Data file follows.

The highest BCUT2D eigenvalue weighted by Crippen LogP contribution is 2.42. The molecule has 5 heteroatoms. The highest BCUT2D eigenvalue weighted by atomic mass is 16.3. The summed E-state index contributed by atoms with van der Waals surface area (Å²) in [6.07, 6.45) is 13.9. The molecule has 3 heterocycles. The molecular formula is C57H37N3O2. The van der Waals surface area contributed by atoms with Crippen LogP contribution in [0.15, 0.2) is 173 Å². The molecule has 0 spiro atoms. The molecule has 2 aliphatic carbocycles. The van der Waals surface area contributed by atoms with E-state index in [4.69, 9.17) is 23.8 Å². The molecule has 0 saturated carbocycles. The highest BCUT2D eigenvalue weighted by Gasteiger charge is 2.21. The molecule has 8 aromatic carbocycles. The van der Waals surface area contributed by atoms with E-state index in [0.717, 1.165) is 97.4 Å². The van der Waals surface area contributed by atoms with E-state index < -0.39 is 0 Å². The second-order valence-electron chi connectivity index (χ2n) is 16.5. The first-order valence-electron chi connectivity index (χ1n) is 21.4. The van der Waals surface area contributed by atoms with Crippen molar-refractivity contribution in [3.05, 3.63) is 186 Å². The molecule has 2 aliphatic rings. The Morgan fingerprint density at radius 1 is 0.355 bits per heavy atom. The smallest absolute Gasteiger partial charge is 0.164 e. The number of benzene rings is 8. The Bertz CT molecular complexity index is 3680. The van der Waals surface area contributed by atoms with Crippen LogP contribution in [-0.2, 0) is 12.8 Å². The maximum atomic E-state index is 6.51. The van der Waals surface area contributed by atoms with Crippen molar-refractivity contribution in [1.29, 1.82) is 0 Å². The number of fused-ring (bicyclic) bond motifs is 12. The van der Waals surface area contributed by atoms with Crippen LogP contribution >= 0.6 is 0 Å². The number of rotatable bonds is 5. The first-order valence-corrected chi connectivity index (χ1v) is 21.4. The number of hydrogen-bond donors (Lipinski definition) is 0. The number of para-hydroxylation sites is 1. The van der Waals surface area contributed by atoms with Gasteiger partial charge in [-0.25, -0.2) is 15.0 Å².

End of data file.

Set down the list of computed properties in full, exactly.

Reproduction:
The highest BCUT2D eigenvalue weighted by Crippen LogP contribution is 2.42. The molecule has 5 heteroatoms. The highest BCUT2D eigenvalue weighted by atomic mass is 16.3. The summed E-state index contributed by atoms with van der Waals surface area (Å²) in [6.07, 6.45) is 13.9. The molecule has 3 heterocycles. The molecular formula is C57H37N3O2. The van der Waals surface area contributed by atoms with Crippen LogP contribution in [0.15, 0.2) is 173 Å². The molecule has 0 spiro atoms. The molecule has 2 aliphatic carbocycles. The van der Waals surface area contributed by atoms with E-state index in [4.69, 9.17) is 23.8 Å². The molecule has 0 saturated carbocycles. The highest BCUT2D eigenvalue weighted by Gasteiger charge is 2.21. The molecule has 8 aromatic carbocycles. The van der Waals surface area contributed by atoms with E-state index in [0.717, 1.165) is 97.4 Å². The van der Waals surface area contributed by atoms with E-state index < -0.39 is 0 Å². The second-order valence-electron chi connectivity index (χ2n) is 16.5. The first-order valence-electron chi connectivity index (χ1n) is 21.4. The van der Waals surface area contributed by atoms with Crippen molar-refractivity contribution in [3.05, 3.63) is 186 Å². The molecule has 2 aliphatic rings. The Morgan fingerprint density at radius 1 is 0.355 bits per heavy atom. The smallest absolute Gasteiger partial charge is 0.164 e. The number of benzene rings is 8. The Bertz CT molecular complexity index is 3680. The van der Waals surface area contributed by atoms with Crippen LogP contribution in [-0.2, 0) is 12.8 Å². The maximum atomic E-state index is 6.51. The van der Waals surface area contributed by atoms with Crippen molar-refractivity contribution in [1.29, 1.82) is 0 Å². The number of fused-ring (bicyclic) bond motifs is 12. The van der Waals surface area contributed by atoms with Crippen LogP contribution >= 0.6 is 0 Å². The number of rotatable bonds is 5. The first-order valence-corrected chi connectivity index (χ1v) is 21.4. The number of hydrogen-bond donors (Lipinski definition) is 0. The number of para-hydroxylation sites is 1. The van der Waals surface area contributed by atoms with Gasteiger partial charge in [-0.25, -0.2) is 15.0 Å².